Isn’t Amazon supposed to offer us a smooth e-book experience? Well, the ride is getting bumpier. Amazon has now rolled out yet another propriety e-book format or quasi-format, the KFX one. The positive is that KFX will mean better typography for books available in it. But not all titles will be, and meanwhile the change will torture small publishers hoping to keep up.
“I write children’s picture books," complains K. S. Brooks, an award-winning author-photographer shown to the left, "and each time they make a technology upgrade, my files become obsolete and then people leave bad reviews for the books (which is the only way I find out that I need to redo my files).
“My files still work great on the old readers, “ she says in a comment in The Digital Reader, “but it’d be too confusing to customers to have a different version for each reader. The tools they give us to make new books generate files so large that the delivery charges are astronomical. It’s getting to the point where it’s not worth making these into eBooks anymore, which means losing a huge audience.
“I’m still trying to figure out how to reformat my books from the changes they made last winter. Sigh. Thanks for the update, though; at least this time it won’t be a surprise…”
Yes, Amazon does let you convert from ePub to its formats. But complexities remain for people like Ms. Brooks.
With her and other format victims in mind, Amazon should abandon its proprietary approach and go for ePub, the multi-company industry standard. I doubt that a sales disaster would ensue for the company. Its customers are accustomed to buying books there, and even in the wake of agency pricing, they would still make out better than elsewhere and enjoy a bigger selection. Then as now, they would also benefit from more customer reviews and other positives compared to choices elsewhere. Even the market for Amazon hardware could still flourish. Fires and E Ink devices could still play up Amazon offerings.
As a replacement, ePub would not be perfect. Still, as creation and rendition technology improves, it’s going to get better for publishers and uses alike. The evolution of ePub is far, far more transparent than what happens behind the scenes at Amazon. The company’s switch to ePub needn’t be a burden to owners of existing Kindles. Amazon could still distribute the old proprietary formats and perhaps update the firmware of already-available devices.
The company’s defenders almost surely would reply, “Don’t even think about punishing Amazon for its success.” Regardless, the criteria for determining anti-trust violations in the United States is whether consumers have suffered. If I were Jeff Bezos, I would remember that when you harm people like Ms. Brooks, you may also harm the American public at large by reducing the diversity of titles—both from small publishers and self-publishers. Even more importantly, the line between consumers and publishers has blurred. Self-publishing is a booming business. Authors are not just producers. They can be also be regarded as consumers in this DIY era. The Justice Department should consider the new landscape of publishing. If the U.S. Justice Department won’t act, maybe the European authorities can. We are not just talking dollars and cents in discussing format (or, for that matter, the related issue of DRM). We are also talking literary heritage. Regardless of my admiration for Jeff Bezos and colleagues in many areas—ranging from innovation to customer service—I do not want Amazon or any other single company to own it. I also believe that, at least among nonDRMed e-books, there would be more competition in the e-book reader marketplace. Proprietary DRM is as consumer-hostile as proprietary formats. But let’s at least get the format issue out of the way.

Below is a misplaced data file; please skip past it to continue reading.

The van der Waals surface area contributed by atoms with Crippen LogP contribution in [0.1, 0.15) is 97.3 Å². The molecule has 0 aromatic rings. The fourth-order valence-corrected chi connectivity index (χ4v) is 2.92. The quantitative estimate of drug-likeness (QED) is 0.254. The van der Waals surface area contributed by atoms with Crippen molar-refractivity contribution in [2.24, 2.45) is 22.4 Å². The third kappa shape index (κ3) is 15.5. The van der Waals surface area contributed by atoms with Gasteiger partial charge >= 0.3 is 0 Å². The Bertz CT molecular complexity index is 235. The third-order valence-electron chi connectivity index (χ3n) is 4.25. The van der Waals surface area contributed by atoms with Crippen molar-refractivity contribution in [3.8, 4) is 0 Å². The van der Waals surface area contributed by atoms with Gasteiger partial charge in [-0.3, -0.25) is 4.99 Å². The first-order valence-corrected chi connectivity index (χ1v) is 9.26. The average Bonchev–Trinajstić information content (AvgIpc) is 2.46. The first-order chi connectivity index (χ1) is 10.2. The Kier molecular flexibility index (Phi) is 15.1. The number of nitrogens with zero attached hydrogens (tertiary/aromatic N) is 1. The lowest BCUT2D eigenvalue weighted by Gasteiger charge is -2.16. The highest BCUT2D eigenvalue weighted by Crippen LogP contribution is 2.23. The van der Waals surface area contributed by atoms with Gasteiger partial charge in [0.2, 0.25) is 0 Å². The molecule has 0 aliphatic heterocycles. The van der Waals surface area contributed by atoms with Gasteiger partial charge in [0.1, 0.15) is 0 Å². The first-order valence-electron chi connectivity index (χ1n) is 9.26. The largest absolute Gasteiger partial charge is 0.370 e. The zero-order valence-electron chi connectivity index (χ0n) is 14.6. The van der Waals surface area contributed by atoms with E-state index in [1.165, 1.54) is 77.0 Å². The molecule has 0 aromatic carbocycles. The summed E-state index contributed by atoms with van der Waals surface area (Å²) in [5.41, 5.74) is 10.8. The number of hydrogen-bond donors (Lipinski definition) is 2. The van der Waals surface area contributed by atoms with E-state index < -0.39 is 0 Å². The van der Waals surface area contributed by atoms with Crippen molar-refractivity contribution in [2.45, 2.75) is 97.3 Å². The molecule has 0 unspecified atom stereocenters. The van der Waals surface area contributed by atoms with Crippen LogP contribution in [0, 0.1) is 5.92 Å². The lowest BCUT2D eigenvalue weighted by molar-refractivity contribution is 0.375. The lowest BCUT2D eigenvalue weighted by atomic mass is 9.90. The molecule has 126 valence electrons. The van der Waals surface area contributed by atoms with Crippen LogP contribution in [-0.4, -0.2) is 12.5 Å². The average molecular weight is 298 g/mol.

I’ll conclude with two details. No, I am not a lawyer. But as a lay person I’m very happy to promote serious dialogue from a legal perspective about Amazon and e-book formats. Second, I’m hardly a Basher, given that Amazon claims so a high percentage of my gadget dollars and given my hardly secret fondness for Kindle hardware, regardless of such issues as limited font choices and lack of text to speech in recent E Ink Kindles. I actually would side with Amazon on the agency pricing issue. In raising the issue of anti-trust action if Amazon won’t do ePub, I am absolutely not out to harm company, but rather to work toward an e-book marketplace as friendly as possible for consumers. If Amazon can make the ePub shift on its own without any government intervention, that will be an optimal solution.
It is not time for anti-trust action right now. But it could well be in the future if Amazon does not embrace an established multi-company standard and simplify life for K. S. Brooks.
(Paragraphing of Brooks quote changed.)
Update: This article is also being discussed on The Passive Voice. – CM